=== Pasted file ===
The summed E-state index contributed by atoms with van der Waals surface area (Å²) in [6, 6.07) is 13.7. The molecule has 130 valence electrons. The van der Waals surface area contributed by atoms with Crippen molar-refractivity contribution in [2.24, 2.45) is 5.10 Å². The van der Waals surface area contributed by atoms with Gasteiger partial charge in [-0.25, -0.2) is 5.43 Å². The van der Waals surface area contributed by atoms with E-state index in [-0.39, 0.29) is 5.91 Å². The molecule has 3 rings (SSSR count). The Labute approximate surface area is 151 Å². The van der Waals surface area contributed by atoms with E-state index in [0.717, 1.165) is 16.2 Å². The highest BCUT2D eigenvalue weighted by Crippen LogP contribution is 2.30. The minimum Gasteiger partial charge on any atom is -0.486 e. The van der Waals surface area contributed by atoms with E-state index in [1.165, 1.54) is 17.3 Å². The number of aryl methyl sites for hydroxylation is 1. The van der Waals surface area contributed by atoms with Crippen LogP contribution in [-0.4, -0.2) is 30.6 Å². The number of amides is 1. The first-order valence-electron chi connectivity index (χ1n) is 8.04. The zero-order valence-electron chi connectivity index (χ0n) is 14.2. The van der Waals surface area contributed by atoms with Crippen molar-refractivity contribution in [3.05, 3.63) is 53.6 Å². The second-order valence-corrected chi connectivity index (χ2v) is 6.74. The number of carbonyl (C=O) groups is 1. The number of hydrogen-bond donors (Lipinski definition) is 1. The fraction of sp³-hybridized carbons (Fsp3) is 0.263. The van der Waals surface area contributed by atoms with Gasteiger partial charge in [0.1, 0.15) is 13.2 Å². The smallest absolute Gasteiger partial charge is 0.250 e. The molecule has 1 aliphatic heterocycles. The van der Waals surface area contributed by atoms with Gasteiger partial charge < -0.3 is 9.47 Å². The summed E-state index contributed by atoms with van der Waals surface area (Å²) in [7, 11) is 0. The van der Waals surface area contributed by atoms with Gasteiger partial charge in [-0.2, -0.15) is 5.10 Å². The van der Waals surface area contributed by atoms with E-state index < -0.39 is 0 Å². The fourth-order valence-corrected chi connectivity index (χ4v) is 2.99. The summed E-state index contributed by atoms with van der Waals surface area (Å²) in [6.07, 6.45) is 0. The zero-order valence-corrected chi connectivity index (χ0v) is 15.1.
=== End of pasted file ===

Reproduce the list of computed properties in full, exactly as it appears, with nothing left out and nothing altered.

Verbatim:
The summed E-state index contributed by atoms with van der Waals surface area (Å²) in [6, 6.07) is 13.7. The molecule has 130 valence electrons. The van der Waals surface area contributed by atoms with Crippen molar-refractivity contribution in [2.24, 2.45) is 5.10 Å². The van der Waals surface area contributed by atoms with Gasteiger partial charge in [-0.25, -0.2) is 5.43 Å². The van der Waals surface area contributed by atoms with E-state index in [-0.39, 0.29) is 5.91 Å². The molecule has 3 rings (SSSR count). The Labute approximate surface area is 151 Å². The van der Waals surface area contributed by atoms with E-state index in [0.717, 1.165) is 16.2 Å². The highest BCUT2D eigenvalue weighted by Crippen LogP contribution is 2.30. The minimum Gasteiger partial charge on any atom is -0.486 e. The van der Waals surface area contributed by atoms with E-state index in [1.165, 1.54) is 17.3 Å². The number of aryl methyl sites for hydroxylation is 1. The van der Waals surface area contributed by atoms with Crippen LogP contribution in [-0.4, -0.2) is 30.6 Å². The number of amides is 1. The first-order valence-electron chi connectivity index (χ1n) is 8.04. The zero-order valence-electron chi connectivity index (χ0n) is 14.2. The van der Waals surface area contributed by atoms with Crippen molar-refractivity contribution in [3.05, 3.63) is 53.6 Å². The second-order valence-corrected chi connectivity index (χ2v) is 6.74. The number of carbonyl (C=O) groups is 1. The number of hydrogen-bond donors (Lipinski definition) is 1. The fraction of sp³-hybridized carbons (Fsp3) is 0.263. The van der Waals surface area contributed by atoms with Gasteiger partial charge in [0.1, 0.15) is 13.2 Å². The smallest absolute Gasteiger partial charge is 0.250 e. The molecule has 1 aliphatic heterocycles. The van der Waals surface area contributed by atoms with Gasteiger partial charge < -0.3 is 9.47 Å². The summed E-state index contributed by atoms with van der Waals surface area (Å²) in [7, 11) is 0. The van der Waals surface area contributed by atoms with Gasteiger partial charge in [-0.2, -0.15) is 5.10 Å². The van der Waals surface area contributed by atoms with E-state index < -0.39 is 0 Å². The fourth-order valence-corrected chi connectivity index (χ4v) is 2.99. The summed E-state index contributed by atoms with van der Waals surface area (Å²) in [6.07, 6.45) is 0. The zero-order valence-corrected chi connectivity index (χ0v) is 15.1.